Or you could just use the fact that he has already finished Badwater in 23:52:55.
Or you could just use the fact that he has already finished Badwater in 23:52:55.
Until Ashley runs a 100 mile race where she is a) rested; b) pushed by competition; c) not sick; and d) on a terrain that suits her, we cannot know what she is capable for 100 miles. The Pony Express 100 where she ran 17:26:
a) Four weeks prior she ran a 2:44 marathon. Less than two weeks prior she ran a 2:39 marathon. Five days prior she recorded for iFit at the Chicago marathon — jogging & walking, but still covered the distance. If she was trying to run fast at Pony Express, this is probably not the ideal way to do it.
b) She ran the Pony Express 100 to qualify for Badwater. Her goal time was <17:30. She won outright by ~2-1/2 hours. There’s no reason to run fast when the nearest runner is hours behind and you’re just trying to qualify for Badwater.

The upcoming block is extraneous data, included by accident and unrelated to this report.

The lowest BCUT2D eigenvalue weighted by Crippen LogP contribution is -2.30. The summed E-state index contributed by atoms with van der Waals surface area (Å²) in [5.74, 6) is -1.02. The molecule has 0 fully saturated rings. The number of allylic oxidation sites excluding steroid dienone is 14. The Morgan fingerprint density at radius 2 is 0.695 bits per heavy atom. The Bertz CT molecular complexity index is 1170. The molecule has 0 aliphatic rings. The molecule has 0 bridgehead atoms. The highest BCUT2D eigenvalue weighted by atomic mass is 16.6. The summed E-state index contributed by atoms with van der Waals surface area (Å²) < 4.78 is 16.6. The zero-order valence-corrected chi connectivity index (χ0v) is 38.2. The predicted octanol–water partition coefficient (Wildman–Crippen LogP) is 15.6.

c) She stated that she was in physical pain starting at 30 miles. She had blood in urine and stool much of the event and experienced a lot of nausea. But she finished anyway in order to qualify for Badwater.
d) Ashley has said in a podcast (after the Bear 100) that she runs very slowly downhills on the trails. Something to the effect that she tiptoes down the trails and that she prefers the uphills. She is much faster on the roads and since Badwater is a road race, that suites her strength.
Hopefully, one day she’ll run a non-technical 100 with rest and competition to see how fast she can go. But for Badwater, she was pushing hard from the start to see if she could get the female record and break 24 hours. Ivan Penalba, on the other hand, was running more conservative from the start: “I didn't have any specific position or time in mind, I just wanted to get to know the circuit and not go overboard, because any slight excess could ruin the test.” He was also seen power-hiking a climb that Ashley was running. He was clearly faster than her on the flats and downhills.